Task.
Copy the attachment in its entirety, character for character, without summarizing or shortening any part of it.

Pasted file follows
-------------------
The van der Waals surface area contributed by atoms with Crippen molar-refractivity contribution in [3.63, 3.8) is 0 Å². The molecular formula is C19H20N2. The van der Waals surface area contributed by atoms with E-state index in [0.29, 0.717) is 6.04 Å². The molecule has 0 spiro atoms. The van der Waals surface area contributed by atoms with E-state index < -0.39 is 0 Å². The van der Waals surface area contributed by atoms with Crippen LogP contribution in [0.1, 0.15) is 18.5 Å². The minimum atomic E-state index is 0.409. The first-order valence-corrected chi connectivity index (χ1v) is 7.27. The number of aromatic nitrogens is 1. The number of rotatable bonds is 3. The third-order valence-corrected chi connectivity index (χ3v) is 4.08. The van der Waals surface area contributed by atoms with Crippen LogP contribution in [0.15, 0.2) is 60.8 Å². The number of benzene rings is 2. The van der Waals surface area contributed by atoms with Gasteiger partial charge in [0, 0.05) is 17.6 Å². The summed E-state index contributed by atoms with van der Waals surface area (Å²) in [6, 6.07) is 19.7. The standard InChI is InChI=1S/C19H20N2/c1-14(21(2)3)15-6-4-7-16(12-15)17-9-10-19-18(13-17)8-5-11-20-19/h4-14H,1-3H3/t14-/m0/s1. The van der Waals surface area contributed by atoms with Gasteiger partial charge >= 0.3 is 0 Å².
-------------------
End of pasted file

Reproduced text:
The van der Waals surface area contributed by atoms with Crippen molar-refractivity contribution in [3.63, 3.8) is 0 Å². The molecular formula is C19H20N2. The van der Waals surface area contributed by atoms with E-state index in [0.29, 0.717) is 6.04 Å². The molecule has 0 spiro atoms. The van der Waals surface area contributed by atoms with E-state index < -0.39 is 0 Å². The van der Waals surface area contributed by atoms with Crippen LogP contribution in [0.1, 0.15) is 18.5 Å². The minimum atomic E-state index is 0.409. The first-order valence-corrected chi connectivity index (χ1v) is 7.27. The number of aromatic nitrogens is 1. The number of rotatable bonds is 3. The third-order valence-corrected chi connectivity index (χ3v) is 4.08. The van der Waals surface area contributed by atoms with Crippen LogP contribution in [0.15, 0.2) is 60.8 Å². The number of benzene rings is 2. The van der Waals surface area contributed by atoms with Gasteiger partial charge in [0, 0.05) is 17.6 Å². The summed E-state index contributed by atoms with van der Waals surface area (Å²) in [6, 6.07) is 19.7. The standard InChI is InChI=1S/C19H20N2/c1-14(21(2)3)15-6-4-7-16(12-15)17-9-10-19-18(13-17)8-5-11-20-19/h4-14H,1-3H3/t14-/m0/s1. The van der Waals surface area contributed by atoms with Gasteiger partial charge >= 0.3 is 0 Å².